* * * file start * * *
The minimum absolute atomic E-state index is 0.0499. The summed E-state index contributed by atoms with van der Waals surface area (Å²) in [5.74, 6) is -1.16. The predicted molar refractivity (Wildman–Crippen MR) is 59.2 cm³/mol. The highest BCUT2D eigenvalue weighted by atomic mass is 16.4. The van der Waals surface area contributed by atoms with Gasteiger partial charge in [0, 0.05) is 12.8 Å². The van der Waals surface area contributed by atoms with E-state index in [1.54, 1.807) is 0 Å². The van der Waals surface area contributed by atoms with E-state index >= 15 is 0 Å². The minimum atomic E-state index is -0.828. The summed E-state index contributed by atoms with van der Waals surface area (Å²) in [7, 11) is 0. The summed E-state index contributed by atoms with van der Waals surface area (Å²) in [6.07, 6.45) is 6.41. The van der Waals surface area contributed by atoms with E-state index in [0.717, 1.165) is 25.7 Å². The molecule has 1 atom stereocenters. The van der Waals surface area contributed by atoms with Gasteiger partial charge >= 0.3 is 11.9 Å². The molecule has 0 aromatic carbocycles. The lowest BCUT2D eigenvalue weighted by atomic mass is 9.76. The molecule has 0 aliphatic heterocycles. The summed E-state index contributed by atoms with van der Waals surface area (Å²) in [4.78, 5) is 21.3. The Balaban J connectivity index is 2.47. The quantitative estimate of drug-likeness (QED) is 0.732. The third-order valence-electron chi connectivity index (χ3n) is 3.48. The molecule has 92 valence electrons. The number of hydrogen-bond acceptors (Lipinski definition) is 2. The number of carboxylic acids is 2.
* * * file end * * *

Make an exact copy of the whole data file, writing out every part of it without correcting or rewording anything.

The minimum absolute atomic E-state index is 0.0499. The summed E-state index contributed by atoms with van der Waals surface area (Å²) in [5.74, 6) is -1.16. The predicted molar refractivity (Wildman–Crippen MR) is 59.2 cm³/mol. The highest BCUT2D eigenvalue weighted by atomic mass is 16.4. The van der Waals surface area contributed by atoms with Gasteiger partial charge in [0, 0.05) is 12.8 Å². The van der Waals surface area contributed by atoms with E-state index in [1.54, 1.807) is 0 Å². The van der Waals surface area contributed by atoms with E-state index >= 15 is 0 Å². The minimum atomic E-state index is -0.828. The summed E-state index contributed by atoms with van der Waals surface area (Å²) in [7, 11) is 0. The summed E-state index contributed by atoms with van der Waals surface area (Å²) in [6.07, 6.45) is 6.41. The van der Waals surface area contributed by atoms with E-state index in [0.717, 1.165) is 25.7 Å². The molecule has 1 atom stereocenters. The van der Waals surface area contributed by atoms with Gasteiger partial charge >= 0.3 is 11.9 Å². The molecule has 0 aromatic carbocycles. The lowest BCUT2D eigenvalue weighted by atomic mass is 9.76. The molecule has 0 aliphatic heterocycles. The summed E-state index contributed by atoms with van der Waals surface area (Å²) in [4.78, 5) is 21.3. The Balaban J connectivity index is 2.47. The quantitative estimate of drug-likeness (QED) is 0.732. The third-order valence-electron chi connectivity index (χ3n) is 3.48. The molecule has 92 valence electrons. The number of hydrogen-bond acceptors (Lipinski definition) is 2. The number of carboxylic acids is 2.